Judge John Joseph Sirica (March 19, 1904 - August 14, 1992) was the Chief Judge for the United States District Court for the District of Columbia. He was nicknamed Maximum John for his habit of giving defendants the maximum sentence guidelines allowed.
He rose to national prominence during the Watergate scandal when he demanded President Richard Nixon turn over his recordings of White House conversations. Sirica's involvement in the scandal began when he presided over the trial of the Watergate burglars. He did not believe the claim that they had acted alone, and persuaded James McCord to implicate the men who had arranged the break-in.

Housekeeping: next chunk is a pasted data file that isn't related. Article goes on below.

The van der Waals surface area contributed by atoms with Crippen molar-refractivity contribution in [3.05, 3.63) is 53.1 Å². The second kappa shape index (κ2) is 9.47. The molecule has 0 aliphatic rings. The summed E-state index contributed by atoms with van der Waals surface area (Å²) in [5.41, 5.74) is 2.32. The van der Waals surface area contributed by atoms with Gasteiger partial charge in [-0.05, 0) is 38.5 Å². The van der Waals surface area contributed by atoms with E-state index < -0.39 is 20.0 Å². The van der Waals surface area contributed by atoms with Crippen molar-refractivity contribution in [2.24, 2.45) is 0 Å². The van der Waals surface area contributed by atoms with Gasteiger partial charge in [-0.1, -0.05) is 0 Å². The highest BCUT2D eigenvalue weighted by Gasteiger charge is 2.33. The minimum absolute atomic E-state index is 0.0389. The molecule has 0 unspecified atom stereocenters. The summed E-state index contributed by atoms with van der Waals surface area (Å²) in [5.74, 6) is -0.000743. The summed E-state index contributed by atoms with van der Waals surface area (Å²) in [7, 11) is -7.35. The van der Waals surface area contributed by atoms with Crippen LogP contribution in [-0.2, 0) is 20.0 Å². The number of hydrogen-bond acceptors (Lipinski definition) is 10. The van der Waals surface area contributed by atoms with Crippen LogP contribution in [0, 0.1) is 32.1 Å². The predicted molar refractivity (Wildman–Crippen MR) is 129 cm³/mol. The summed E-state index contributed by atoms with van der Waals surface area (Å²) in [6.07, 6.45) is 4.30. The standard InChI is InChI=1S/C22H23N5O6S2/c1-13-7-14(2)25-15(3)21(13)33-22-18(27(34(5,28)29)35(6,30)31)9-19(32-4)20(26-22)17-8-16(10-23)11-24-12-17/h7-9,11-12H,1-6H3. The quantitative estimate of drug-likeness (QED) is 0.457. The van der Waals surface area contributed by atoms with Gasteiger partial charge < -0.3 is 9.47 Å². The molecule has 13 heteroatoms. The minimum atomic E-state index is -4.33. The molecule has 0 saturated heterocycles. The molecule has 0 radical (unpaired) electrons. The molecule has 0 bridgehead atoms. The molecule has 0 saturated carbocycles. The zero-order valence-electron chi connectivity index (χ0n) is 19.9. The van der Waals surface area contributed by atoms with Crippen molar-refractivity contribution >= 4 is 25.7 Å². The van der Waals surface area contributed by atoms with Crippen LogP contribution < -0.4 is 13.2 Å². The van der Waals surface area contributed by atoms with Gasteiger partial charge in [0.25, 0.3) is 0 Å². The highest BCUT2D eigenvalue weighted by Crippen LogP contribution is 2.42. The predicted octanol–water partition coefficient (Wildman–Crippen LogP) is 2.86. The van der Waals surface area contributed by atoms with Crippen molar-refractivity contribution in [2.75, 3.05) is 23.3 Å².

Sirica was born in Waterbury, Connecticut. He went to law school at Georgetown University. He was a Republican and was appointed to the Court in 1957 by President Dwight D. Eisenhower. He retired in 1986 and died in 1992. Sirica published his account of the Watergate affair in 1979 under the title To Set the Record Straight.